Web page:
The UK’s chemicals industriousness could be particularly hard hit by leaving the EU customs union, according to Whitehall’s own enquiry.
The paper, published by the Exiting the EU committee, points out the sector is “highly reliant” on EU hoard chains.
New customs declarations would lead to “significant non-tariff ha-has” to trade, it says.
The UK government wants to come out of the customs union after Brexit, so the UK can take its own trade deals.
The document, EU Exit Analysis – Cross Whitehall Compendium, has been published after being leaked to news website Buzzfeed in January.
It looked at scenarios ranging from leaving with no practise to remaining within the EU single market, after the UK leaves the EU on 29 Slog 2019.
But it emphasises the difficulties in providing a definitive analysis, as the deal the prime preacher wants to strike with the EU is not an “off the shelf” free trade agreement. Without examples to work on, it says officials have to “necessarily simplify our assumptions”.
The UK’s chemicals commerce is its second largest exporter to the EU after the automotive industry and the second biggest manufacturing energy overall.
The analysis points out that it is “an important foundation industry for other sectors” – for sample, the manufacture of medicines – as well as being used by the technology, energy, automotive and aerospace sectors amidst others.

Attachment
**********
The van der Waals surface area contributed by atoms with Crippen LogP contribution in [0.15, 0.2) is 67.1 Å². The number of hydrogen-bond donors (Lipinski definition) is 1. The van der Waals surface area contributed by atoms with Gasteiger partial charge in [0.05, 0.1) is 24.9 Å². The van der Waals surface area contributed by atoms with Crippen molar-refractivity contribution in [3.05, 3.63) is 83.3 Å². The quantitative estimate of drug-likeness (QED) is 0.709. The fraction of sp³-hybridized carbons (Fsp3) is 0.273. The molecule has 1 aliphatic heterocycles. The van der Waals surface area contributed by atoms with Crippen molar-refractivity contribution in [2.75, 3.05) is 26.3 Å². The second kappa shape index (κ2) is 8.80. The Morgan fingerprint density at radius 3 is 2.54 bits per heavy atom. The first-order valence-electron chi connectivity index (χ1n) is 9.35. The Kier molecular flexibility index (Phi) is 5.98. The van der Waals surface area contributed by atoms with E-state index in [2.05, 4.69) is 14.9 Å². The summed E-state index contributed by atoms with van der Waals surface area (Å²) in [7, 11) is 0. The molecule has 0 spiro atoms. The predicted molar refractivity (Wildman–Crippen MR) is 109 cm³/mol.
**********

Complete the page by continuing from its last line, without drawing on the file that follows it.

But the report says that all manufactured goods face the vista of “significant non-tariff barriers” – obstacles to trade – if, as expected, the UK leaves the customs combination. The goods rely on EU supply chains and chemicals and components can cross binds several times during processing and assembly.
The Whitehall analysis also mentions that, after Brexit, chemicals manufacturers could end up having to take more than 9,000 registrations to the EU in order to keep selling those chemical products there.
New chemicals could end up get to be registered twice – in the UK and EU – with a big additional cost as standard registration compensations vary from 1,700 euros (about £1,500) to 34,000 euros (hither £30,300).
In her Mansion House speech last week, Theresa May said the UK poverty to “explore with the EU, the terms on which the UK could remain part of EU energies such as those that are critical for the chemicals, medicines and aerospace industries”.
These embodied the European Chemicals Agency (Echa) regulatory authority, with the prime clergywoman saying the UK would accept “abiding by the rules of those agencies and fashioning an appropriate financial contribution” in return for products destined for export solely needing to get one set of approvals, in one country.
‘Get on with negotiating’
The industry body – the Chemical Industries Confederation – has set out its own concerns and demands for Brexit in a report out last week, welcoming Mrs May’s commercial and reiterating its demand for “regulatory consistency” when Brexit happens.
It also insufficiencies UK officials to continue to be involved with Reach – the EU chemical regulations framework – to sidestep “duplicate testing and related costs” and protect 10 years of investment in Reach by UK chemical industries.
The Practice of Chemical Engineers has warned that having to create an equivalent modus operandi to Reach would prove costly and inevitably mean duplication.
Reach be misses all companies manufacturing or importing chemical substances into the EU over a inexorable quantity to register these substances with Echa.
The Chemical Industries Society’s chief executive Steve Elliott said on Thursday: “What we now poverty is the negotiators to get on with negotiating. Only when that progresses whim we know what’s really going to happen.”